Deepa: We are in the process of watching a model lesson that's being run by my colleague here. And her process of us watching the lesson is to gain some kind of points from her lesson, and also to provide our feedback. We discuss it to come up with a better lesson. Because definitely learning grows with sharing and communication, and there's definitely in school for improvement for any lesson.
Teacher: All right, first of all, I understand that the purpose of this Skype session, we want to confirm the suitability of the pretest. Is this the common agenda that we have?
Teacher: Yes, a common agenda, yeah.
Teacher: Yeah, that's right, yeah.
Teacher: It might be we can think about it is if we give it to the children as is, some of them might actually come up with the idea of the steepness of the slide.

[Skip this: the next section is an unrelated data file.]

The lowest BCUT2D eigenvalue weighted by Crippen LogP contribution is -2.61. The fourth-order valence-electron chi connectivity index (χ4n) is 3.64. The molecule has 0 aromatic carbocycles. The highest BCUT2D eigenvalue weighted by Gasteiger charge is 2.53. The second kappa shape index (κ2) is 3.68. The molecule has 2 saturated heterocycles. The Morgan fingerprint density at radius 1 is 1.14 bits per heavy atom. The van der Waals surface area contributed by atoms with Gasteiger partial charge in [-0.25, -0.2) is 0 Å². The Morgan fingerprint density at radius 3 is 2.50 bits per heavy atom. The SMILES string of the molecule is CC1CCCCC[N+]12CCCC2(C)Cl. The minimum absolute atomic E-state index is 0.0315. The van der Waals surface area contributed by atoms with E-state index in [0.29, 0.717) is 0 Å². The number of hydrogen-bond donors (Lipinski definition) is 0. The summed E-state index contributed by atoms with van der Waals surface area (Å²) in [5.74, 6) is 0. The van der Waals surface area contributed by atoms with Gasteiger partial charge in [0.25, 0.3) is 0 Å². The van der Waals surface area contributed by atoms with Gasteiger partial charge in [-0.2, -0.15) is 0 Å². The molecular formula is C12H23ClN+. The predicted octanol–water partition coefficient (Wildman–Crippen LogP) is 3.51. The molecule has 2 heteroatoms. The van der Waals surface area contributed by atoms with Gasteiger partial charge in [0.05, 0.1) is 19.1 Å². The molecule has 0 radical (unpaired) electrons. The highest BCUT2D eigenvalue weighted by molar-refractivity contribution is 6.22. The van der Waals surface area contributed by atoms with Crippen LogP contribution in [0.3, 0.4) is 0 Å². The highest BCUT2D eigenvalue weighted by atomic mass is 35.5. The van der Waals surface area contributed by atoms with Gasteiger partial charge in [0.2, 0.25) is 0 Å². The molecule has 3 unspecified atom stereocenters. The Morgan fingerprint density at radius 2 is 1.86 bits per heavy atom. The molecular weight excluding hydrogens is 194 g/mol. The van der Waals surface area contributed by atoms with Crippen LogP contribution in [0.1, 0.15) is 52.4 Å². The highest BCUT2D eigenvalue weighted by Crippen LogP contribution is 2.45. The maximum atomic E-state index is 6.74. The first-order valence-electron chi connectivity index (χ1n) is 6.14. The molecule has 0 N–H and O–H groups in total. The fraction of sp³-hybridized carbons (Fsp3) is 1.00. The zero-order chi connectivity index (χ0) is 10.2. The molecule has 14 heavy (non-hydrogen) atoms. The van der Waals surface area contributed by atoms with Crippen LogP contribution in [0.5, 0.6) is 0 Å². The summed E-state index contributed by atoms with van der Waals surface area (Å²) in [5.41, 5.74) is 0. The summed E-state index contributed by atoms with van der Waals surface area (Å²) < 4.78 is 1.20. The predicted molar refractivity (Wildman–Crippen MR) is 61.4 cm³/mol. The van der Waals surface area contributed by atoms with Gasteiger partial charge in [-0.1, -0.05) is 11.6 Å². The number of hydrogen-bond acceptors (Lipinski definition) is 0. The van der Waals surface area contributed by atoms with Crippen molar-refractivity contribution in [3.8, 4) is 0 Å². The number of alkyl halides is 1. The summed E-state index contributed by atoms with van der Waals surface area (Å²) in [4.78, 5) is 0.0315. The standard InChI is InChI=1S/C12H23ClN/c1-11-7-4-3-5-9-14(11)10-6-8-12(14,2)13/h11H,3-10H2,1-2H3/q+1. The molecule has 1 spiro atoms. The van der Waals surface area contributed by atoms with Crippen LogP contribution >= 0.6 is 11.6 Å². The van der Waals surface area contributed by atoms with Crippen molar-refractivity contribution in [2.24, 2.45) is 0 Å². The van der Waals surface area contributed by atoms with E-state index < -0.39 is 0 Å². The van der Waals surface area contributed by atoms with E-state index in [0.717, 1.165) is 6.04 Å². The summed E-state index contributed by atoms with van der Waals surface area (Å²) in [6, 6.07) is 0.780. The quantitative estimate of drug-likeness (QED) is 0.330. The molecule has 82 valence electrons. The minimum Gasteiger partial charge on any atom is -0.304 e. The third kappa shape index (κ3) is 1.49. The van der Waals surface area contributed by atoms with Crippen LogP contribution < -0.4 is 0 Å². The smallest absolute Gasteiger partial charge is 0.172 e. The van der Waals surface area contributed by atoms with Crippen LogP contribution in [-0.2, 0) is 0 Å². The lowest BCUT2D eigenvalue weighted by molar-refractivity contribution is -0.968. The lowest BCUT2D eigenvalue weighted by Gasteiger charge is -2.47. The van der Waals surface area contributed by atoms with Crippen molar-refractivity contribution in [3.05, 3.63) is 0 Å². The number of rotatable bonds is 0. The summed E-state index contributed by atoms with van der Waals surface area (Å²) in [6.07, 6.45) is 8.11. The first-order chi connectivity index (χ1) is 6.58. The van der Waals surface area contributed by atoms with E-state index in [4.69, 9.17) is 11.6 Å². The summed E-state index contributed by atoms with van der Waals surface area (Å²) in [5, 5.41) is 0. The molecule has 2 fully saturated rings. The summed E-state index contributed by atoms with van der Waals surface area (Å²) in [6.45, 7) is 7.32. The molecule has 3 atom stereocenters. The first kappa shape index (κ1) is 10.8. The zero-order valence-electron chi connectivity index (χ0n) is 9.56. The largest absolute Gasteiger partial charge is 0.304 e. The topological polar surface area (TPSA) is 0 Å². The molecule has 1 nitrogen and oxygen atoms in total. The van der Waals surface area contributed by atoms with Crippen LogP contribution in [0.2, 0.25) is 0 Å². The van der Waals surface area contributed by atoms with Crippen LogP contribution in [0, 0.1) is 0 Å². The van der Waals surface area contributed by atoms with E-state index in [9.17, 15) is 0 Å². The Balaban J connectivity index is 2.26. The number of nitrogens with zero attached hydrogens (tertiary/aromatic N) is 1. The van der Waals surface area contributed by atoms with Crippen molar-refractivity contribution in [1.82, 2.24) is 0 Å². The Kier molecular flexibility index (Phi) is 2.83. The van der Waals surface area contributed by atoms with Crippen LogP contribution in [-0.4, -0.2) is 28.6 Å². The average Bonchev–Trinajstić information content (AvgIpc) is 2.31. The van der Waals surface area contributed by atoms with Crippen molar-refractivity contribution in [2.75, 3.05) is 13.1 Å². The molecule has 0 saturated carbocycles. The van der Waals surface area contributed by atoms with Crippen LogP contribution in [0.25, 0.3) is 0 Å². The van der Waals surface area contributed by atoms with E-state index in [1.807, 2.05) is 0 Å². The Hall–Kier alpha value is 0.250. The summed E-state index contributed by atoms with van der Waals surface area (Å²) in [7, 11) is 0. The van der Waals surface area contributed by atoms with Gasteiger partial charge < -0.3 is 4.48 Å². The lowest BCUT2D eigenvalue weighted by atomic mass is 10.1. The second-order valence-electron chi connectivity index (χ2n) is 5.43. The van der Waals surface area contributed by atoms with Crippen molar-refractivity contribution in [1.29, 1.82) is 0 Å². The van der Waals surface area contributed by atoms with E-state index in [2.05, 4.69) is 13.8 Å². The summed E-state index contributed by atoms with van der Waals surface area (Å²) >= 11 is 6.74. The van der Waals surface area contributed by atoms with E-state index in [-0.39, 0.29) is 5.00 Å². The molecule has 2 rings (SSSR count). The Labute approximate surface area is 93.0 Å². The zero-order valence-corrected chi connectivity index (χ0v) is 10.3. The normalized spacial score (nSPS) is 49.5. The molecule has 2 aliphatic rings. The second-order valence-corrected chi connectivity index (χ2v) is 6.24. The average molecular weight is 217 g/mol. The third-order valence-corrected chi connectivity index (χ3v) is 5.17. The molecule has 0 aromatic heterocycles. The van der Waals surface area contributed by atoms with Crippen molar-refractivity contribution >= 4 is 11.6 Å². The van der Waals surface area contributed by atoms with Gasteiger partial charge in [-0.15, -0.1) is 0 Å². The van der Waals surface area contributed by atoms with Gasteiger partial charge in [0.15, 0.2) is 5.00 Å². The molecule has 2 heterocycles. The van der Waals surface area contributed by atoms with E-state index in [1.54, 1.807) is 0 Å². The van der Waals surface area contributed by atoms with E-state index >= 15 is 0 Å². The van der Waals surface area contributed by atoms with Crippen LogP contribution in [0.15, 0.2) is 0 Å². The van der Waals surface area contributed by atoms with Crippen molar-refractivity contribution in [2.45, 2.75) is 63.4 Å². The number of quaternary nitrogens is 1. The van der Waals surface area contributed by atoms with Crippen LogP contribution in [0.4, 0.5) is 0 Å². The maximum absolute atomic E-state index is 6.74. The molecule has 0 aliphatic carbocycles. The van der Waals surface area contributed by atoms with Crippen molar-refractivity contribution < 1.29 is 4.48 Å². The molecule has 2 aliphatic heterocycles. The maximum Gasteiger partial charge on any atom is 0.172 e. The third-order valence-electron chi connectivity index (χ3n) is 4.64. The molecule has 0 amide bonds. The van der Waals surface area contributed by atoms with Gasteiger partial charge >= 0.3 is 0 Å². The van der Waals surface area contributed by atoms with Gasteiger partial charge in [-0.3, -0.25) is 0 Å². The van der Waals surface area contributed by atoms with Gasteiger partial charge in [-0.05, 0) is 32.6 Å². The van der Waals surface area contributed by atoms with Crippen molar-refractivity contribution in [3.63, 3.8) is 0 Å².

Muneira: There's always something new to learn. You're never at a standstill. You're always moving ahead, pushing boundaries, trying to discover new things, new ways of teaching. So it's exciting, because even if the pedagogy is sound, there's always a technology that's always challenging us. And we always have to find new ways to connect with the kids. And to challenge them.
Adrian: So I think we do look at how the world has changed. And teaching cannot stay stagnant. So the teachers recognize the fact that they cannot teach the same way that they are taught ten/twenty years ago. That they have to be very adaptive in their matters. And when they do that well, they know they're going to engage the kids. And when you engage the kids, that is where real learning takes place.
- Producer / Director: Stephen Brown
- Director of Photography: Robbie Stauder
- Second Camera / Audio: Joseph Rivera
- Editor: Matthew Beighley
- Consulting Producer: Miyako Ikeda
- Video Programming Producer: Amy Erin Borovoy
- Executive Producer: Zachary Fink
Produced in partnership with the Pearson Foundation.